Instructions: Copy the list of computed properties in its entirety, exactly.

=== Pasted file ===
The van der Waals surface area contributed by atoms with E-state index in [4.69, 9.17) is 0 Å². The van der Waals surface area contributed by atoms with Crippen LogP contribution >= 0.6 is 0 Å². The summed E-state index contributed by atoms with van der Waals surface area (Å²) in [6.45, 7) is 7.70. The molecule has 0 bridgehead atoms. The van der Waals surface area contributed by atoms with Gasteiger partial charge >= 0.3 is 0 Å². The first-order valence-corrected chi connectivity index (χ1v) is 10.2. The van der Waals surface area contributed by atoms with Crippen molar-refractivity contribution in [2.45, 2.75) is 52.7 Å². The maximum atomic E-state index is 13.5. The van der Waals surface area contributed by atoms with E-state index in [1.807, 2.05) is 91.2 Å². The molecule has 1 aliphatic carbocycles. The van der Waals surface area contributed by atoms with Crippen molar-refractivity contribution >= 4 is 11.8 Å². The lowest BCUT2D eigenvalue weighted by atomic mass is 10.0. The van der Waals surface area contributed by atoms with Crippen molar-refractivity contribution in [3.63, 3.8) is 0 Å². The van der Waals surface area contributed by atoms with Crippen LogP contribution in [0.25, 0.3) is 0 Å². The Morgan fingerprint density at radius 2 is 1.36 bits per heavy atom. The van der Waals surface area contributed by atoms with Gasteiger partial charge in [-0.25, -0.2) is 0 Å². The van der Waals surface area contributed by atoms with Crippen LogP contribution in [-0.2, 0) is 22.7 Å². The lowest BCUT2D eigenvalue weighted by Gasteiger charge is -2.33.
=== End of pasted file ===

The van der Waals surface area contributed by atoms with E-state index in [4.69, 9.17) is 0 Å². The van der Waals surface area contributed by atoms with Crippen LogP contribution >= 0.6 is 0 Å². The summed E-state index contributed by atoms with van der Waals surface area (Å²) in [6.45, 7) is 7.70. The molecule has 0 bridgehead atoms. The van der Waals surface area contributed by atoms with Gasteiger partial charge >= 0.3 is 0 Å². The first-order valence-corrected chi connectivity index (χ1v) is 10.2. The van der Waals surface area contributed by atoms with Crippen molar-refractivity contribution in [2.45, 2.75) is 52.7 Å². The maximum atomic E-state index is 13.5. The van der Waals surface area contributed by atoms with E-state index in [1.807, 2.05) is 91.2 Å². The molecule has 1 aliphatic carbocycles. The van der Waals surface area contributed by atoms with Crippen molar-refractivity contribution >= 4 is 11.8 Å². The lowest BCUT2D eigenvalue weighted by atomic mass is 10.0. The van der Waals surface area contributed by atoms with Crippen molar-refractivity contribution in [3.63, 3.8) is 0 Å². The van der Waals surface area contributed by atoms with Crippen LogP contribution in [0.25, 0.3) is 0 Å². The Morgan fingerprint density at radius 2 is 1.36 bits per heavy atom. The van der Waals surface area contributed by atoms with Gasteiger partial charge in [-0.25, -0.2) is 0 Å². The van der Waals surface area contributed by atoms with Crippen LogP contribution in [-0.2, 0) is 22.7 Å². The lowest BCUT2D eigenvalue weighted by Gasteiger charge is -2.33.